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Commentary: Beacon Spend wisely now to prepare for next New Madrid quake

This article first appeared in the St. Louis Beacon, March 2, 2012 - Two hundred years ago, a massive fault that runs through Missouri rumbled to life and unleashed the last in the most serious sequence of earthquakes in United States history.

The quake, which was twice as large as the more famous 1906 San Francisco quake, killed hundreds and did enormous damage. Rivers changed course, new lakes formed, and the town of New Madrid, Mo., was left a total ruin. The event gave the name to the New Madrid Seismic Zone that spreads over 120,000 square miles of Missouri, Illinois, Kentucky, Tennessee and Arkansas.

While no one knows for certain what the future will bring, the country doesn’t need to wait 200 years for a lesson in risk management. In the past two years alone, massive quakes hit Japan, Chile, New Zealand and Haiti. Thus, the best advice for political and business leaders considering the area’s earthquake risk is this: Focus on policies that will do good no matter what rather than giving in to the demands of any self-interested group.

Some background on what various groups want first.

  • Insurance companies and disaster mitigation experts want to have buildings built to better resist quakes.
  • Police and fire departments want lots of new equipment to deal with earthquake-related rescues.
  • Insurance agents want to sell more earthquake coverage.
  • Builders and realtors, fixated on housing costs, want to avoid new standards.
  • Some insurers even argue that the federal government should set up a special “catastrophe fund” to pay the bills following a major earthquake.

Since nobody knows what will happen for sure, the best policies are those that will do good even if the New Madrid fault never again rumbles to life.
Efforts to strengthen bridges, roads, schools, hospitals and other public infrastructure against nature’s worst are a sterling example of a “no regrets” policy. With the proper engineering work, a bridge designed to resist earthquakes will also stand up better against windstorms, bear heavy loads more easily and require less maintenance over its life. Thus, designing earthquake resistance into bridges throughout the New Madrid Zone makes a lot of sense even if no earthquake ever strikes.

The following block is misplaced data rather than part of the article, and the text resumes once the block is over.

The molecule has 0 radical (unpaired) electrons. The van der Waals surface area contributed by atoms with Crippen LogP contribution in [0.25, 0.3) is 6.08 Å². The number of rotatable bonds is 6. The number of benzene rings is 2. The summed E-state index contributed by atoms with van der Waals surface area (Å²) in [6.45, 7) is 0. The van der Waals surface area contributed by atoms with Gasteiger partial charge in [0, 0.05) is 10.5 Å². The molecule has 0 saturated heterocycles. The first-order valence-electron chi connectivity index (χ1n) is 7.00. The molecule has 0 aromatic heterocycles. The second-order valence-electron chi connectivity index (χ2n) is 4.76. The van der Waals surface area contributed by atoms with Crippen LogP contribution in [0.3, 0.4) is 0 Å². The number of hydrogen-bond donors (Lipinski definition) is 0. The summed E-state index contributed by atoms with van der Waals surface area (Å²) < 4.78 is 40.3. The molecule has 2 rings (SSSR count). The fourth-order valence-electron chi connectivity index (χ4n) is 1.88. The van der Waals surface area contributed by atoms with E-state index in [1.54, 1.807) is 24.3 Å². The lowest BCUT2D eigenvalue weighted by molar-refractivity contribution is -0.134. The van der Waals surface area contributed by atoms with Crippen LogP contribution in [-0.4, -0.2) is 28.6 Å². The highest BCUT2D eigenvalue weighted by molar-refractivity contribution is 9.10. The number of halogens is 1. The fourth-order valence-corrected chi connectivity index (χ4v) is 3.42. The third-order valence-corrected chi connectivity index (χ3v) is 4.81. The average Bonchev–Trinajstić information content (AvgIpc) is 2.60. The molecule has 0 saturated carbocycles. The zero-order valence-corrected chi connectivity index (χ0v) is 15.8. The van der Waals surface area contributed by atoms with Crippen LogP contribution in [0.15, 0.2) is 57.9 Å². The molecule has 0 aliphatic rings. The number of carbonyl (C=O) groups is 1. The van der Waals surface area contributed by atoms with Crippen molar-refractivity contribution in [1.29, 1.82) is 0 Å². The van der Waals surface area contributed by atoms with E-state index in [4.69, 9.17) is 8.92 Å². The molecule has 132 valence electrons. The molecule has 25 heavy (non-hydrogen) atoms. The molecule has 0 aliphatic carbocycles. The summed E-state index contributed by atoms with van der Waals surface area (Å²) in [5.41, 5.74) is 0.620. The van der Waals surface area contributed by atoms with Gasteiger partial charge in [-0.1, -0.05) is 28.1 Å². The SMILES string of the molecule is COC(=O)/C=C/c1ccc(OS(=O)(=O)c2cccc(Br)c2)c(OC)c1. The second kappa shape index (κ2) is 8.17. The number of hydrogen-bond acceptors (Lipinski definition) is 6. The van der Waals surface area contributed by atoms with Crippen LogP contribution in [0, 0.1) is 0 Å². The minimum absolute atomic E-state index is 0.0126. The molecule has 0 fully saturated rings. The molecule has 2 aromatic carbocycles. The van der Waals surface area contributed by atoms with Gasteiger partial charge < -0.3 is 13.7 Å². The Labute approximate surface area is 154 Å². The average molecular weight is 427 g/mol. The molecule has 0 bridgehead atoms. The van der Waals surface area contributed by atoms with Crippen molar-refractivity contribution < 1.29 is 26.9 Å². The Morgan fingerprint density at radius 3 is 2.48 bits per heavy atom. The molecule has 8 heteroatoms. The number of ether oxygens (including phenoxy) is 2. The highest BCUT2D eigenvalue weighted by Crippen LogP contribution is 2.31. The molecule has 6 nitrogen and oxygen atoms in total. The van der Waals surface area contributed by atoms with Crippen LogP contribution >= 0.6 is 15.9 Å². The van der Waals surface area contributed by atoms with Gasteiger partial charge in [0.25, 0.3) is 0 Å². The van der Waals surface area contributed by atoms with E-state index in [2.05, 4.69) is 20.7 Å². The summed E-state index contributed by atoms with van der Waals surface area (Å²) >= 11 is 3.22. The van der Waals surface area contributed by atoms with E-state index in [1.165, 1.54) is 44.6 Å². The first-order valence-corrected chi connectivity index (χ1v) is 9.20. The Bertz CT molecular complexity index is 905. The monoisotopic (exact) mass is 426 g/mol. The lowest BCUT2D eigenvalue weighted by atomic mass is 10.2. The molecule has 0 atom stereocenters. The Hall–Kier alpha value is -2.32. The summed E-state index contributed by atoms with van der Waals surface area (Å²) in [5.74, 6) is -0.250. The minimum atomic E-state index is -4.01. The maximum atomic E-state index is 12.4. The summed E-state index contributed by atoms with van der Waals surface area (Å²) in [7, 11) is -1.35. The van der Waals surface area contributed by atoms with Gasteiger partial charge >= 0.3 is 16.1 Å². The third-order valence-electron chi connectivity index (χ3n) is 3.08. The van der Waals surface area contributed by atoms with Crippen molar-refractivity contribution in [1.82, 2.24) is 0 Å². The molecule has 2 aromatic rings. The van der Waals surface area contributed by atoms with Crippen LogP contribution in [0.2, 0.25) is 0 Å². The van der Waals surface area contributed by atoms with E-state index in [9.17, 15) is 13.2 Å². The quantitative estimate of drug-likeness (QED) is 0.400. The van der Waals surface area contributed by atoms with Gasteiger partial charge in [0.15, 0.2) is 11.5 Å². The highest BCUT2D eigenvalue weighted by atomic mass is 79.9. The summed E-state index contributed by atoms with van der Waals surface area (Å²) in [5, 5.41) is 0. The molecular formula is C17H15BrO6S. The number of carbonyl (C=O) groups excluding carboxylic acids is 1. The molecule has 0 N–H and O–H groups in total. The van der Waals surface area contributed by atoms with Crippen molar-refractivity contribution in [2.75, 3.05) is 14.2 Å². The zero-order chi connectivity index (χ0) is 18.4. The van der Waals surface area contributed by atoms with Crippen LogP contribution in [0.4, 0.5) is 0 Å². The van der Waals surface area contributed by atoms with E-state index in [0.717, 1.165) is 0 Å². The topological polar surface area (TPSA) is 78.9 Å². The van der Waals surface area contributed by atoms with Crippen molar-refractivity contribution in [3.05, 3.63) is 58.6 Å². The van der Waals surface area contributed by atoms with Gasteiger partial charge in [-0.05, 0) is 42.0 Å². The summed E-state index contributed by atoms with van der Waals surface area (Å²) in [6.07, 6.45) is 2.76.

The same goes for efforts to give police and fire agencies better equipment; the same apparatus useful for pulling people out of earth subsidences can also rescue them from burning buildings.

On the other hand, the suggestion to create a federally run, taxpayer subsidized catastrophe fund could produce enormous regrets. By concentrating risk in the United States rather than spreading it around the world the way a private insurer would, such a fund is almost guaranteed to lose money in the long term and leave taxpayers holding the bill.

The one existing federal home insurance program, the National Flood Insurance Program, has already borrowed more than $17 billion from taxpayers and has no practical way to ever pay it back. Moreover, such a national fund won’t be of any value to the region whether or not there’s an earthquake. Any subsidies will almost certainly end up being lavished on areas like Florida where hurricanes strike far more frequently than earthquakes shake the ground elsewhere in the country.

Not every issue, of course, has an answer quite as simple. Some major questions, for example, about exactly who should buy earthquake insurance and how much they should purchase are probably best left to individuals. Overall though, political and business leaders here in Missouri and around the country should prepare for another potential New Madrid earthquake by pursuing policies they’ll be sure they will never regret.

Eli Lehrer is National Director of the Center on Finance, Insurance, and Real Estate at the Heartland Institute.